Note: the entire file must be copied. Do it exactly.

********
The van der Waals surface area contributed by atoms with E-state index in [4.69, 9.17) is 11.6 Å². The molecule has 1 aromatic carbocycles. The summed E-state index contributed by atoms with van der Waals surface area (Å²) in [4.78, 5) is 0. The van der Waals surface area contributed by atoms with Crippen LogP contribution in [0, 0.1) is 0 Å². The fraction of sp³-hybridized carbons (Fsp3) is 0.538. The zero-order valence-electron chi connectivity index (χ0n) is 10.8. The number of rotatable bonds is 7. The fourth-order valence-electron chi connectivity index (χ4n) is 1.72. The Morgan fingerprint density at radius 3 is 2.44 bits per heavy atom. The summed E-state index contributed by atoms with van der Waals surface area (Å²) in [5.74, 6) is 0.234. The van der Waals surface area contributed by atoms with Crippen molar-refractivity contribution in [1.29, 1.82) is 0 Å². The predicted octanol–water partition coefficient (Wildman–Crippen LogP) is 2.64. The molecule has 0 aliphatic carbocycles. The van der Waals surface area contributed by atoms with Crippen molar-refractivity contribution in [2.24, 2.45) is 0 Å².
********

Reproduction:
The van der Waals surface area contributed by atoms with E-state index in [4.69, 9.17) is 11.6 Å². The molecule has 1 aromatic carbocycles. The summed E-state index contributed by atoms with van der Waals surface area (Å²) in [4.78, 5) is 0. The van der Waals surface area contributed by atoms with Crippen LogP contribution in [0, 0.1) is 0 Å². The fraction of sp³-hybridized carbons (Fsp3) is 0.538. The zero-order valence-electron chi connectivity index (χ0n) is 10.8. The number of rotatable bonds is 7. The fourth-order valence-electron chi connectivity index (χ4n) is 1.72. The Morgan fingerprint density at radius 3 is 2.44 bits per heavy atom. The summed E-state index contributed by atoms with van der Waals surface area (Å²) in [5.74, 6) is 0.234. The van der Waals surface area contributed by atoms with Crippen molar-refractivity contribution in [1.29, 1.82) is 0 Å². The predicted octanol–water partition coefficient (Wildman–Crippen LogP) is 2.64. The molecule has 0 aliphatic carbocycles. The van der Waals surface area contributed by atoms with Crippen molar-refractivity contribution in [2.24, 2.45) is 0 Å².